## Solution of the Dirac Equation for Hydrogen

The standard Hydrogen atom problem can be solved exactly using relativistic quantum mechanics. The full solution is a bit long but short compared to the complete effort we made in non-relativistic QM. We have already seen that (even with no applied fields), while the total angular momentum operator commutes with the Dirac Hamiltonian, neither the orbital angular momentum operator nor the spin operators do commute with . The addition of a spherically symmetric potential does not change these facts.

We have shown in the section on conserved quantities that the operator

also commutes with the Hamiltonian and with . is a measure of the component of spin along the total angular momentum direction. We will use to help solve problems with spherical symmetry and ultimately the problem of hydrogen. We therefore have four mutually commuting operators the eigenvalues of which can completely label the eigenstates:

The operator may be written in several ways.

Assume that the eigenvalues of are given by

We now compare the and operators.

The eigenvalues of are

We may explicitly write out the eigenvalue equation for for .

The difference between and is related to .

We may solve for the effect of on the spinor , then, solve for the effect of . Note that since and are eigenstates of and , they are eigenstates of but have different eigenvalues.

Note that the eigenvalues for the upper and lower components have the same possible values, but are opposite for energy eigenstates. We already know the relation from NR QM. We simply check that it is the same here.

It is correct. So and are eigenstates of but with different eigenvalues.
Now we apply the Dirac equation and try to use our operators to help solve the problem.

The Dirac Equation then is.

We can use commutation and anticommutation relations to write in terms of separate angular and radial operators.

Note that the operators and act only on the angular momentum parts of the state. There are no radial derivatives so they commute with . Lets pick a shorthand notation for the angular momentum eigenstates we must use. These have quantum numbers , , and . will have and must have the other possible value of which we label . Following the notation of Sakurai, we will call the state . (Note that our previous functions made use of particularly in the calculation of and .)

The effect of the two operators related to angular momentum can be deduced. First, is related to . For positive , has . For negative , has . For either, has the opposite relation for , indicating why the full spinor is not an eigenstate of .

Second, is a pseudoscalar operator. It therefore changes parity and the parity of the state is given by ; so it must change .

The square of the operator is one, as is clear from the derivation above, so we know the effect of this operator up to a phase factor.

The phase factor depends on the conventions we choose for the states . For our conventions, the factor is .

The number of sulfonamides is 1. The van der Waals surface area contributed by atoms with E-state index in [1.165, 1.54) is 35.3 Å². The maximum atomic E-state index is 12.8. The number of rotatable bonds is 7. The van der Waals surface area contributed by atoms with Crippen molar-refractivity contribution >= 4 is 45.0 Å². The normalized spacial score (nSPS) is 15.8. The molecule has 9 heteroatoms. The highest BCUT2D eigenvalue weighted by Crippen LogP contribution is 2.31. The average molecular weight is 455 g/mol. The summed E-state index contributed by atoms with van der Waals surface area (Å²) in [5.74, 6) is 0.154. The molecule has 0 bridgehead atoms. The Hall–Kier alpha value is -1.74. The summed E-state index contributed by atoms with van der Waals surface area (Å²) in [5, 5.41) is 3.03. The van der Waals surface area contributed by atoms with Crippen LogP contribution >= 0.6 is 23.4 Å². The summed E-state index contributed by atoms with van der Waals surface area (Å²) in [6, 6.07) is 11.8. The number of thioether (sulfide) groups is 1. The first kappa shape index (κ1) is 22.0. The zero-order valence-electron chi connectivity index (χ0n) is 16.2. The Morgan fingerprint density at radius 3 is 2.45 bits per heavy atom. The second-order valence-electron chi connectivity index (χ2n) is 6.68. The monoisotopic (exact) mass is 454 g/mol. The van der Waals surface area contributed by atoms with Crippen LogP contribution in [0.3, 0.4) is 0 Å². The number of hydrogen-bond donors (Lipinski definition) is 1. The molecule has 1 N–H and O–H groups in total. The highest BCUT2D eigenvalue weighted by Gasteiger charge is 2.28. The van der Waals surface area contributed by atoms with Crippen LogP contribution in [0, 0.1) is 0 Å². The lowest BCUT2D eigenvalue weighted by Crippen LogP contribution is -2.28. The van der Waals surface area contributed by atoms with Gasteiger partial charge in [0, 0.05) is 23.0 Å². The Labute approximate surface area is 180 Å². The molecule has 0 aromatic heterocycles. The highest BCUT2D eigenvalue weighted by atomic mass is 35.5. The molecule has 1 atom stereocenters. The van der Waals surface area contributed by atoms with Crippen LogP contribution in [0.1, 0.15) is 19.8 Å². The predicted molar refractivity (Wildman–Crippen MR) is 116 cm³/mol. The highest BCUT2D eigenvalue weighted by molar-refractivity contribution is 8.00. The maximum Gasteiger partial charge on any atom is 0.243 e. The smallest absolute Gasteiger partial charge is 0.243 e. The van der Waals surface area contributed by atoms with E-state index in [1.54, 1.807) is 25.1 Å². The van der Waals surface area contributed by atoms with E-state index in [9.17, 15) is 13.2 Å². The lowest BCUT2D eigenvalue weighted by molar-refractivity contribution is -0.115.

We now have everything we need to get to the radial equations.

This is now a set of two coupled radial equations. We can simplify them a bit by making the substitutions and . The extra term from the derivative cancels the 1's that are with s.

These equations are true for any spherically symmetric potential. Now it is time to specialize to the hydrogen atom for which . We define and and the dimensionless . The equations then become.

With the guidance of the non-relativistic solutions, we will postulate a solution of the form

The exponential will make everything go to zero for large if the power series terminates. We need to verify that this is a solution near if we pick the right , , and . We now substitute these postulated solutions into the equations to obtain recursion relations.

For the lowest order term , we need to have a solution without lower powers. This means that we look at the recursion relations with and solve the equations.

Note that while is a non-zero integer, is a small non-integer number. We need to take the positive root in order to keep the state normalized.

As usual, the series must terminate at some for the state to normalizable. This can be seen approximately by assuming either the 's or the 's are small and noting that the series is that of a positive exponential.

Assume the series for and terminate at the same . We can then take the equations in the coefficients and set to get relationships between and .

These are the same equation, which is consistent with our assumption.

The final step is to use this result in the recursion relations for to find a condition on which must be satisfied for the series to terminate. Note that this choice of connects and to the rest of the series giving nontrivial conditions on . We already have the information from the next step in the recursion which gives .

At this point we take the difference between the two equations to get one condition.

Using the quantum numbers from four mutually commuting operators, we have solved the radial equation in a similar way as for the non-relativistic case yielding the exact energy relation for relativistic Quantum Mechanics.

We can identify the standard principle quantum number in this case as . This result gives the same answer as our non-relativistic calculation to order but is also correct to higher order. It is an exact solution to the quantum mechanics problem posed but does not include the effects of field theory, such as the Lamb shift and the anomalous magnetic moment of the electron.

Relativistic corrections become quite important for high atoms in which the typical velocity of electrons in the most inner shells is of order .

Jim Branson 2013-04-22